At college radio, the typical tenure for a music director is about two to three years; soon graduation comes and days of filing, cataloging and, of course, consuming records is a mere happy memory. But not for Ron Raymond Jr. He lived and worked what many of us would consider “the dream”—15 years of living and breathing great music as music director at WMPG, a community station in Portland, ME. But as his stint as music director at WMPG comes to a close, the outgoing man of the hour chats with CMJ about his days as MD, the station’s power-up and collecting radio stickers from across the globe.
You’ve been at WMPG for quite some time. How did you get started in college radio?
I have been a volunteer DJ since 1996, hosting Portland, ME’s original ’80s music program, Stuck In The ’80s. I have served as WMPG’s music director for over 10 years, and I’ll be departing from the position at the end of May. I got started in college radio back in the fall of 1985 at the mighty WHSN, when I attended the (then) one-year certificate course at the (then) New England School Of Broadcasting (now offering several four-year degrees at the (now) New England School Of Communications). From there, I’ve also had college radio gigs at WMHB (Colby College, Waterville, ME) and WUMF (13 watts of alternative power, located at the University Of Maine at Farmington, ME).
You know, college and community stations like WMPG are such a rare and incredible treasure these days when it comes to talking about radio. As music director, I’ve been able to provide music to my DJs and their listeners that, for the most part, you won’t find anywhere else on the dial. And, in my 10-plus years, I’ve had the opportunity to interview folks like Regina Spektor, Cyndi Lauper, I Am The World Trade Center, Peter Murphy of Bauhaus and Dave Wakeling of the English Beat. I’m so very grateful to have been a part of something truly wonderful in this crazy little thing called college radio and WMPG.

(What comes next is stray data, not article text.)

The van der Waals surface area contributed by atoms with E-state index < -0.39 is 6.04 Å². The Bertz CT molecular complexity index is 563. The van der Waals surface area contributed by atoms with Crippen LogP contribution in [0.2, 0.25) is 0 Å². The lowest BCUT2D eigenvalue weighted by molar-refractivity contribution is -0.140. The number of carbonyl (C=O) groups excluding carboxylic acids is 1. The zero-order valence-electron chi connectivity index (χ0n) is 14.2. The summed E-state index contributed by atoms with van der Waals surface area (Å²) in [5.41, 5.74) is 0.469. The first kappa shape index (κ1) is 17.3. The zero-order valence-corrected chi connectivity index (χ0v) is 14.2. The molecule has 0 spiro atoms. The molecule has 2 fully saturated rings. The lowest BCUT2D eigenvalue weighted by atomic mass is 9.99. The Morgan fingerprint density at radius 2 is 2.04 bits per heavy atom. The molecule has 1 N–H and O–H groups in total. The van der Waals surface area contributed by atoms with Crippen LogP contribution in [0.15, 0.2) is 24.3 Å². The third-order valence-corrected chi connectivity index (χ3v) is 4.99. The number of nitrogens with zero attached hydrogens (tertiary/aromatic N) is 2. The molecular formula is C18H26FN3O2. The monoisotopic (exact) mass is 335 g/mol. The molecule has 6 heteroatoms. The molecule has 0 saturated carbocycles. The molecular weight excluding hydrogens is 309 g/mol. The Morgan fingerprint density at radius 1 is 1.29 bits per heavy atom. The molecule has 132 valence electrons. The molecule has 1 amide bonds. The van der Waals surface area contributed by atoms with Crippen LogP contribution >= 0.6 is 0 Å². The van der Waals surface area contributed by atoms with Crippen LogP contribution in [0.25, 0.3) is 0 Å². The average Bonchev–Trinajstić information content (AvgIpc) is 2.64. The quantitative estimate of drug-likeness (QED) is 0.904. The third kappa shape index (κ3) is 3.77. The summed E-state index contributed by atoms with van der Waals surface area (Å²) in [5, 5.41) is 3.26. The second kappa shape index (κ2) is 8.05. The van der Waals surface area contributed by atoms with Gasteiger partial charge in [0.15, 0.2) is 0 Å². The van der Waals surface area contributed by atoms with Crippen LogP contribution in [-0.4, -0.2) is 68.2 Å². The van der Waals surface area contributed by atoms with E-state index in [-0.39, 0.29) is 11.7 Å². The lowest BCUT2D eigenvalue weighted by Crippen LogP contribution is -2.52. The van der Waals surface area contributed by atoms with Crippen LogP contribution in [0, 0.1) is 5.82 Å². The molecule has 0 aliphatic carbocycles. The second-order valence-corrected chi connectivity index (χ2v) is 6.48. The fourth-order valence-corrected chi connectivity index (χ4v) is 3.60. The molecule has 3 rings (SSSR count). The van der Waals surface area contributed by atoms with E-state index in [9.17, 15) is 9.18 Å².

Can you tell us about WMPG’s power increase?
In 2008, WMPG received approval from the FCC to increase its power from 1100 watts to 4500 watts, and in the process, WMPG will reach five times as many listeners than it currently has. WMPG, based out of the University Of Southern Maine, will expand its broadcast area to include all of Southern Maine and nearby New Hampshire, and we should have the transmitter in place this September. It’s a very exciting time!
You collect stickers from radio stations. How many do you have?
It’s a project I’ve always wanted to do, ever since I saw it done with real radio stations on the CBS TV sitcom WKRP In Cincinnati back in the early 1980s. I don’t know the exact number of stickers I have, but currently, I’ve got one side of my door about half-full of college radio station stickers from Maine to Alaska and Hawaii, but I’d sure love more before I go.
How can stations help you complete your collection?
I don’t believe I’ll get every station, but if I do, of course I would welcome that. They can send a bumper sticker from their respective stations to: Ron Raymond, Jr., Music Director, WMPG-FM, University Of Southern Maine, 96 Falmouth St., Box 9300, Portland, ME 04104-9300. And, every station that sends me a sticker, I will be more than happy to oblige with one of ours. Thanks so much in advance!